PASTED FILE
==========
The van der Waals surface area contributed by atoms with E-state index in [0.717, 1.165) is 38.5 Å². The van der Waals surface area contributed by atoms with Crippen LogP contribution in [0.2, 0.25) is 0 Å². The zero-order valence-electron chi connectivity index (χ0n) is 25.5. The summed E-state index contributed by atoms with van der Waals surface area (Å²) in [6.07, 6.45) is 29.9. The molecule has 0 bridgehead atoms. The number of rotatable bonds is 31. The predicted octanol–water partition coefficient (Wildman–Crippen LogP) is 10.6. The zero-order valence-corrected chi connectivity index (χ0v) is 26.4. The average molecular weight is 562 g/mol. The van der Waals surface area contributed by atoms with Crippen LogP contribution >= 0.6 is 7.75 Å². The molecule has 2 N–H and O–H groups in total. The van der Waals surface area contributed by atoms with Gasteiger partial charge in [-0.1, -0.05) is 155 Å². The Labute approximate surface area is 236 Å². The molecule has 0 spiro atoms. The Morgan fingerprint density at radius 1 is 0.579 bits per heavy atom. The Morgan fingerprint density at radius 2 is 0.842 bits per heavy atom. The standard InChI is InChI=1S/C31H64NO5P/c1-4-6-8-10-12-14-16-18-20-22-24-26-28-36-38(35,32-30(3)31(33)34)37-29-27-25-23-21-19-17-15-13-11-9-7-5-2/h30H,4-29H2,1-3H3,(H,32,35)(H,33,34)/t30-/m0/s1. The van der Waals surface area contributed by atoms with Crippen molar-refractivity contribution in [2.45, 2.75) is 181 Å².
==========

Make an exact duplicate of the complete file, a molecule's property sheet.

The van der Waals surface area contributed by atoms with E-state index in [0.717, 1.165) is 38.5 Å². The van der Waals surface area contributed by atoms with Crippen LogP contribution in [0.2, 0.25) is 0 Å². The zero-order valence-electron chi connectivity index (χ0n) is 25.5. The summed E-state index contributed by atoms with van der Waals surface area (Å²) in [6.07, 6.45) is 29.9. The molecule has 0 bridgehead atoms. The number of rotatable bonds is 31. The predicted octanol–water partition coefficient (Wildman–Crippen LogP) is 10.6. The zero-order valence-corrected chi connectivity index (χ0v) is 26.4. The average molecular weight is 562 g/mol. The van der Waals surface area contributed by atoms with Crippen LogP contribution >= 0.6 is 7.75 Å². The molecule has 2 N–H and O–H groups in total. The van der Waals surface area contributed by atoms with Gasteiger partial charge in [-0.1, -0.05) is 155 Å². The Labute approximate surface area is 236 Å². The molecule has 0 spiro atoms. The Morgan fingerprint density at radius 1 is 0.579 bits per heavy atom. The Morgan fingerprint density at radius 2 is 0.842 bits per heavy atom. The standard InChI is InChI=1S/C31H64NO5P/c1-4-6-8-10-12-14-16-18-20-22-24-26-28-36-38(35,32-30(3)31(33)34)37-29-27-25-23-21-19-17-15-13-11-9-7-5-2/h30H,4-29H2,1-3H3,(H,32,35)(H,33,34)/t30-/m0/s1. The van der Waals surface area contributed by atoms with Crippen molar-refractivity contribution in [2.45, 2.75) is 181 Å².